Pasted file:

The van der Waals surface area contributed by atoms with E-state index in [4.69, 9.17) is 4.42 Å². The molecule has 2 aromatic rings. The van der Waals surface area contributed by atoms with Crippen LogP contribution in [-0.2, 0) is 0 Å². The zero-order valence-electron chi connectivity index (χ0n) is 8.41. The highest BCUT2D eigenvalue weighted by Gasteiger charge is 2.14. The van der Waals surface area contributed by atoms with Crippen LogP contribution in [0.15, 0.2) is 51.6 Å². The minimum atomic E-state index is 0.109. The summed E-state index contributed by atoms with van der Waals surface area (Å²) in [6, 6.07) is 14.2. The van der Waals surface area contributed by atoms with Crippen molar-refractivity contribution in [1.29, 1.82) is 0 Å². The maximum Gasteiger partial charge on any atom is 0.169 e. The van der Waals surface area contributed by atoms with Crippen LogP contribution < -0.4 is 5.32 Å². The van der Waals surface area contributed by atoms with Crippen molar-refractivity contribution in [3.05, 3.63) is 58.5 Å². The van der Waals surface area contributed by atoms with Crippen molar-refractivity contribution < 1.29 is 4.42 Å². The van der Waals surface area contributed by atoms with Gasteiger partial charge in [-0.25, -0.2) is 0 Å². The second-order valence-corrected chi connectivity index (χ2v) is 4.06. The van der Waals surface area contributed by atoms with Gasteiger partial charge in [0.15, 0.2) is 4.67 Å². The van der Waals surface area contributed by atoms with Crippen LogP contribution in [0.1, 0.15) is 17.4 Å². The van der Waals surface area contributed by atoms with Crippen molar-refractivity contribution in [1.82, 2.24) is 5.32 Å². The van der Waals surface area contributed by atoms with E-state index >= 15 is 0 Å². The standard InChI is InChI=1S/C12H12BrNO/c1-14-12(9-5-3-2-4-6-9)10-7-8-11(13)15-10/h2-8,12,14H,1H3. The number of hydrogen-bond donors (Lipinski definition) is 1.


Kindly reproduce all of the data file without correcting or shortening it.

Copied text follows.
The van der Waals surface area contributed by atoms with E-state index in [4.69, 9.17) is 4.42 Å². The molecule has 2 aromatic rings. The van der Waals surface area contributed by atoms with Crippen LogP contribution in [-0.2, 0) is 0 Å². The zero-order valence-electron chi connectivity index (χ0n) is 8.41. The highest BCUT2D eigenvalue weighted by Gasteiger charge is 2.14. The van der Waals surface area contributed by atoms with Crippen LogP contribution in [0.15, 0.2) is 51.6 Å². The minimum atomic E-state index is 0.109. The summed E-state index contributed by atoms with van der Waals surface area (Å²) in [6, 6.07) is 14.2. The van der Waals surface area contributed by atoms with Crippen molar-refractivity contribution in [1.29, 1.82) is 0 Å². The maximum Gasteiger partial charge on any atom is 0.169 e. The van der Waals surface area contributed by atoms with Crippen LogP contribution < -0.4 is 5.32 Å². The van der Waals surface area contributed by atoms with Crippen molar-refractivity contribution in [3.05, 3.63) is 58.5 Å². The van der Waals surface area contributed by atoms with Crippen molar-refractivity contribution < 1.29 is 4.42 Å². The van der Waals surface area contributed by atoms with Gasteiger partial charge in [-0.25, -0.2) is 0 Å². The second-order valence-corrected chi connectivity index (χ2v) is 4.06. The van der Waals surface area contributed by atoms with Gasteiger partial charge in [0.15, 0.2) is 4.67 Å². The van der Waals surface area contributed by atoms with Crippen LogP contribution in [0.1, 0.15) is 17.4 Å². The van der Waals surface area contributed by atoms with Crippen molar-refractivity contribution in [1.82, 2.24) is 5.32 Å². The van der Waals surface area contributed by atoms with E-state index >= 15 is 0 Å². The standard InChI is InChI=1S/C12H12BrNO/c1-14-12(9-5-3-2-4-6-9)10-7-8-11(13)15-10/h2-8,12,14H,1H3. The number of hydrogen-bond donors (Lipinski definition) is 1.